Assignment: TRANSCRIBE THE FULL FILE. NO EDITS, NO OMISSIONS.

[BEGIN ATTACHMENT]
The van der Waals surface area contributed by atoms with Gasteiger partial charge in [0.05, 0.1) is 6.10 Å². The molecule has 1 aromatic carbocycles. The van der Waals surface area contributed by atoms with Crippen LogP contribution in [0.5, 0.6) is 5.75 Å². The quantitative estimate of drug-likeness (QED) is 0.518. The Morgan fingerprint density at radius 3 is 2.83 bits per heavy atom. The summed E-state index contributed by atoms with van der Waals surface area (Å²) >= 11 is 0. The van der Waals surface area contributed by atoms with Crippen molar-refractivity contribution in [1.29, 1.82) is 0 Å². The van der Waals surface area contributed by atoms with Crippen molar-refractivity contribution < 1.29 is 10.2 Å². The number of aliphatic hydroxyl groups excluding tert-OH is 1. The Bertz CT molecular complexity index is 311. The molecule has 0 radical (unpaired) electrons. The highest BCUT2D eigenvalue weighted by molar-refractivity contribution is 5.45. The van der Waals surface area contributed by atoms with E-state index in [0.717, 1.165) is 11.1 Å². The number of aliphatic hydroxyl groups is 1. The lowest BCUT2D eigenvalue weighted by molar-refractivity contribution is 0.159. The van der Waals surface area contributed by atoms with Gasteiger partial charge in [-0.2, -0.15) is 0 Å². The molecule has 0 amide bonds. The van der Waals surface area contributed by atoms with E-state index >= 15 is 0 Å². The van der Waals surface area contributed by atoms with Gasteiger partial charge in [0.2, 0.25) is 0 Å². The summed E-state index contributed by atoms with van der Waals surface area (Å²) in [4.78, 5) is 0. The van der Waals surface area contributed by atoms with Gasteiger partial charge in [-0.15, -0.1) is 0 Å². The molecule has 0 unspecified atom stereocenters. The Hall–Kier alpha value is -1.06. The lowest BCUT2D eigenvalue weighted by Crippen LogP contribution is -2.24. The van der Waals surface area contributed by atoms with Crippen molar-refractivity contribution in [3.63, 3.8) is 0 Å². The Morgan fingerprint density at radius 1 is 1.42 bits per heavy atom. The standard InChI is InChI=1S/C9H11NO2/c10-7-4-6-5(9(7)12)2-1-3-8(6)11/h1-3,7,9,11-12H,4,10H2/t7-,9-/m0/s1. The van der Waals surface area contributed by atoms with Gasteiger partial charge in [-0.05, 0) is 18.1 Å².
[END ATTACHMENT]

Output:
The van der Waals surface area contributed by atoms with Gasteiger partial charge in [0.05, 0.1) is 6.10 Å². The molecule has 1 aromatic carbocycles. The van der Waals surface area contributed by atoms with Crippen LogP contribution in [0.5, 0.6) is 5.75 Å². The quantitative estimate of drug-likeness (QED) is 0.518. The Morgan fingerprint density at radius 3 is 2.83 bits per heavy atom. The summed E-state index contributed by atoms with van der Waals surface area (Å²) >= 11 is 0. The van der Waals surface area contributed by atoms with Crippen molar-refractivity contribution in [1.29, 1.82) is 0 Å². The van der Waals surface area contributed by atoms with Crippen molar-refractivity contribution < 1.29 is 10.2 Å². The number of aliphatic hydroxyl groups excluding tert-OH is 1. The Bertz CT molecular complexity index is 311. The molecule has 0 radical (unpaired) electrons. The highest BCUT2D eigenvalue weighted by molar-refractivity contribution is 5.45. The van der Waals surface area contributed by atoms with E-state index in [0.717, 1.165) is 11.1 Å². The number of aliphatic hydroxyl groups is 1. The lowest BCUT2D eigenvalue weighted by molar-refractivity contribution is 0.159. The van der Waals surface area contributed by atoms with Gasteiger partial charge in [-0.2, -0.15) is 0 Å². The molecule has 0 amide bonds. The van der Waals surface area contributed by atoms with E-state index >= 15 is 0 Å². The van der Waals surface area contributed by atoms with Gasteiger partial charge in [0.2, 0.25) is 0 Å². The summed E-state index contributed by atoms with van der Waals surface area (Å²) in [4.78, 5) is 0. The van der Waals surface area contributed by atoms with Gasteiger partial charge in [-0.15, -0.1) is 0 Å². The molecule has 0 unspecified atom stereocenters. The Hall–Kier alpha value is -1.06. The lowest BCUT2D eigenvalue weighted by Crippen LogP contribution is -2.24. The van der Waals surface area contributed by atoms with Crippen molar-refractivity contribution in [3.63, 3.8) is 0 Å². The Morgan fingerprint density at radius 1 is 1.42 bits per heavy atom. The standard InChI is InChI=1S/C9H11NO2/c10-7-4-6-5(9(7)12)2-1-3-8(6)11/h1-3,7,9,11-12H,4,10H2/t7-,9-/m0/s1. The van der Waals surface area contributed by atoms with Gasteiger partial charge in [-0.05, 0) is 18.1 Å².